Since the COVID-19 outbreak, 10 European countries have introduced digital tracking measures. Among them are Italy, which was affected the most, Iceland, Switzerland, Belgium, Germany, Poland, United Kingdom and Spain which is, according to covid-19 digital rights tracker, using this type of surveillance in Madrid and Catalonia.
The digital tracking measures were implemented with the intent to monitor the citizens who might have been affected by the virus and therefore need to abide to the decrees for isolation and social distancing as instructed by the authorities.
Given the persistence of the virus, the intention of governments to keep track of those who need to be quarantined and thereby prevent the possibility of further infections is somehow understandable. But what happens after the threat of virus spread is curbed? Can we really blindly believe that this kind of targeted and purposeful tracking will stop?
There is no such guarantee. The citizens will have no physical proof about it; as there will be no possibility to check that their government has really stopped the tracking.
And yet, we could change that! With the use of Self-Sovereign Identity, powered by blockchain technology, the citizens could receive the power to own, control and manage their personal data!
Self-Sovereign Identity (SSI) is a term that describes a form of identity that can be applied and used in a digital realm. It is about each user owning their data and arbitrarily sharing it with other people or services online. Appropriate technology, however, is one that ensures that the data is credible and trustworthy, and above all that it is visible to the person or company organization only for as long as we allow it. The ultimate result of the SSI used in the digital space would bring upon the equalisation of our digital and physical identity.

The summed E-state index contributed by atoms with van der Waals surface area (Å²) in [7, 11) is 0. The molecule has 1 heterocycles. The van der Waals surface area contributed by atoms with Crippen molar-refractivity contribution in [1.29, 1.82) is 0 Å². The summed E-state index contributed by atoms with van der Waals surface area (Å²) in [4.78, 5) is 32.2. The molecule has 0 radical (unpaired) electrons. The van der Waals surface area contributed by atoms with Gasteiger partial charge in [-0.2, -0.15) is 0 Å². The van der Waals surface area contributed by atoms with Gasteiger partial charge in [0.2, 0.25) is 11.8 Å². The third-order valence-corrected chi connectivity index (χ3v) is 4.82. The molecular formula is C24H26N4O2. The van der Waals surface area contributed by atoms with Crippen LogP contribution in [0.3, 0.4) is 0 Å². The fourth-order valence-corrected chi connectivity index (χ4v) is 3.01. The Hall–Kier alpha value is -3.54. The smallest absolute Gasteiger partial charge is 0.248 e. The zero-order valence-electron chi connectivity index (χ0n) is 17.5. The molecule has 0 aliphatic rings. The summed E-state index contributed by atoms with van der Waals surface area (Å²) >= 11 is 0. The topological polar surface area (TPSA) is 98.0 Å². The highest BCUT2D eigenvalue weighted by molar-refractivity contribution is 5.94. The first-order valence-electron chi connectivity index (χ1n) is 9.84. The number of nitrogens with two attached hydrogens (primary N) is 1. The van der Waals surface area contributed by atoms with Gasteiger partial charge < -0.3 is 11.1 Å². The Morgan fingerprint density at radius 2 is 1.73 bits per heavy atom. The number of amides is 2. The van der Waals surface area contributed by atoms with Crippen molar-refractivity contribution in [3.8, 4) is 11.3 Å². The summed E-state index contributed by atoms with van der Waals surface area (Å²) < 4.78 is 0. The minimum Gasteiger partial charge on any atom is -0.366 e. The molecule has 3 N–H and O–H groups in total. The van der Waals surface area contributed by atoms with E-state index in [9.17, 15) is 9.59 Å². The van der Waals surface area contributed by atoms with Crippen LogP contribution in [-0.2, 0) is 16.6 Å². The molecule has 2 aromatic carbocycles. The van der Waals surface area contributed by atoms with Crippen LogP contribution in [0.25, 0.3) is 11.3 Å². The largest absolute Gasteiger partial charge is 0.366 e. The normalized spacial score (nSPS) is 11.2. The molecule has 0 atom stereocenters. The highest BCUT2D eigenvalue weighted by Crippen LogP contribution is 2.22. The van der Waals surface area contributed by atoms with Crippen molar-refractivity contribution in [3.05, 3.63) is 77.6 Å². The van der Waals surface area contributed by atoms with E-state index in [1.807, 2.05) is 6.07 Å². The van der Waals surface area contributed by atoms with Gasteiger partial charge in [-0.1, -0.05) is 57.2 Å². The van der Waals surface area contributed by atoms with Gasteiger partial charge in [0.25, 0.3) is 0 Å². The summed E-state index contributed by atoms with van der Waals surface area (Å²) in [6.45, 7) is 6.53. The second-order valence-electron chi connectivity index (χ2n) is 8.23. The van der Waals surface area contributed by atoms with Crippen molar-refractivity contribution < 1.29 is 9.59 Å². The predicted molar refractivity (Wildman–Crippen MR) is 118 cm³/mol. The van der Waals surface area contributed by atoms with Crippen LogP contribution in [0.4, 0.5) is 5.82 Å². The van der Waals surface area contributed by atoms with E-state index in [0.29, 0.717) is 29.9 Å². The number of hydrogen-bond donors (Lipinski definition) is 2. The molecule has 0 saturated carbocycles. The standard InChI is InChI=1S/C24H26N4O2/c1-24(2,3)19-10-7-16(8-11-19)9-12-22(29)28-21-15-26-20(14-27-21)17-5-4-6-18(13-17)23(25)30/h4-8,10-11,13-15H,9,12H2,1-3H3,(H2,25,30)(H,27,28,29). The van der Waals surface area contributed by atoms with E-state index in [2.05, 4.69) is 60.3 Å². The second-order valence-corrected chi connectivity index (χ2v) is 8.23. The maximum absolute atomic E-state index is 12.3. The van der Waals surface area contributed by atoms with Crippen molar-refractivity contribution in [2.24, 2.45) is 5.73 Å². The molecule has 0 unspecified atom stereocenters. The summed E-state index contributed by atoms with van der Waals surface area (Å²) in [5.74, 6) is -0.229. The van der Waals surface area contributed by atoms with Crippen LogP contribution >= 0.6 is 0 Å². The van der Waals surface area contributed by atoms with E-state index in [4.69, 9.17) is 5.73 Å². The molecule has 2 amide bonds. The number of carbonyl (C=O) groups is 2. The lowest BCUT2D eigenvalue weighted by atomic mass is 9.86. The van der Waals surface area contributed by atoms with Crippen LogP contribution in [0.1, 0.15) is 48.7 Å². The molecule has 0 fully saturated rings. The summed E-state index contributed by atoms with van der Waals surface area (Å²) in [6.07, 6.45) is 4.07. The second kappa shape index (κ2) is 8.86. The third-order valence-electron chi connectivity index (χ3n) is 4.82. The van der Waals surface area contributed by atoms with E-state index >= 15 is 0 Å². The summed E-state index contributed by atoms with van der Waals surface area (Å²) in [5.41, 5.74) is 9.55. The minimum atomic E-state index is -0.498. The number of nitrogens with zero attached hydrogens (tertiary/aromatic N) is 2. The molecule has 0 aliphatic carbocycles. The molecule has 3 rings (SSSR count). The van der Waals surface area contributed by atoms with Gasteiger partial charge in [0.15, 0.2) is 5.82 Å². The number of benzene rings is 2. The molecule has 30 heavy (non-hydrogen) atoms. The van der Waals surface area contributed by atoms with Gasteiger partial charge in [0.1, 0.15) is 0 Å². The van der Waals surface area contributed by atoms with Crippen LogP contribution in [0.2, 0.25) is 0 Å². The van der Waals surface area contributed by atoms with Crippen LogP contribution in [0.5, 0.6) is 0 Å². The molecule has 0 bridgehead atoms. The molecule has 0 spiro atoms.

For this purpose, our company Netis has developed AceID, a simple, secure and widely-applicable authentication protocol that gives the users the ability to decide who, why and for how long they share their data with when interacting online. This is made possible by combining the following concepts: Self-Sovereign Identity (SSI), data access management controlled and recorded via blockchain, end-to-end encryption and verification.
How does it work? In the case of AceID, the user’s data is stored locally on their mobile device, and remotely on the AceSpace storage, where all the content is encrypted. What AceID saves on the blockchain is only the reference to the data, and all of the permission actions related to them.
Onboarding is straightforward; a person simply has to fill the required data fields in the mobile app (serving as their own mobile digital wallet). Once this process has been completed, entering data is no longer required, and only a QR code authentication will suffice to interact with a service.
How would the app work in the case of digital tracking during the covid-19? Using it, a citizen would simply allow the authorities to access the GPS signal and revoke the access when monitoring is no longer necessary. Furthermore, the AceID can also be connected with smart devices, such as thermometer which can monitor the individual’s temperature.
Covid-19 pandemics and governments’ interference in citizens privacy also resulted in the formation of various privacy protection initiatives. For example, COVID Credentials Initiative, which is a collaboration of several dozens of organisations, including ours, that are working to deploy verifiable credential solutions to help stop the spread of covid-19. Their goal is to enable society to return to previous (before the covid-19 state) in a controlled, measurable, and privacy-preserving way.
With AceBlock blockchain framework we at Netis strongly welcome and support such initiatives, as we believe privacy is one of the most critical issues that must be addressed. Otherwise, our society might suffer a severe attack on democracy and freedom of speech, especially in those countries where the level of democracy is already questionable.
The issues of privacy-breaching therefore need to be discussed and questioned, and especially in the times of distress, meaning the pandemics must in no way serve as an excuse for citizens to lose their rights.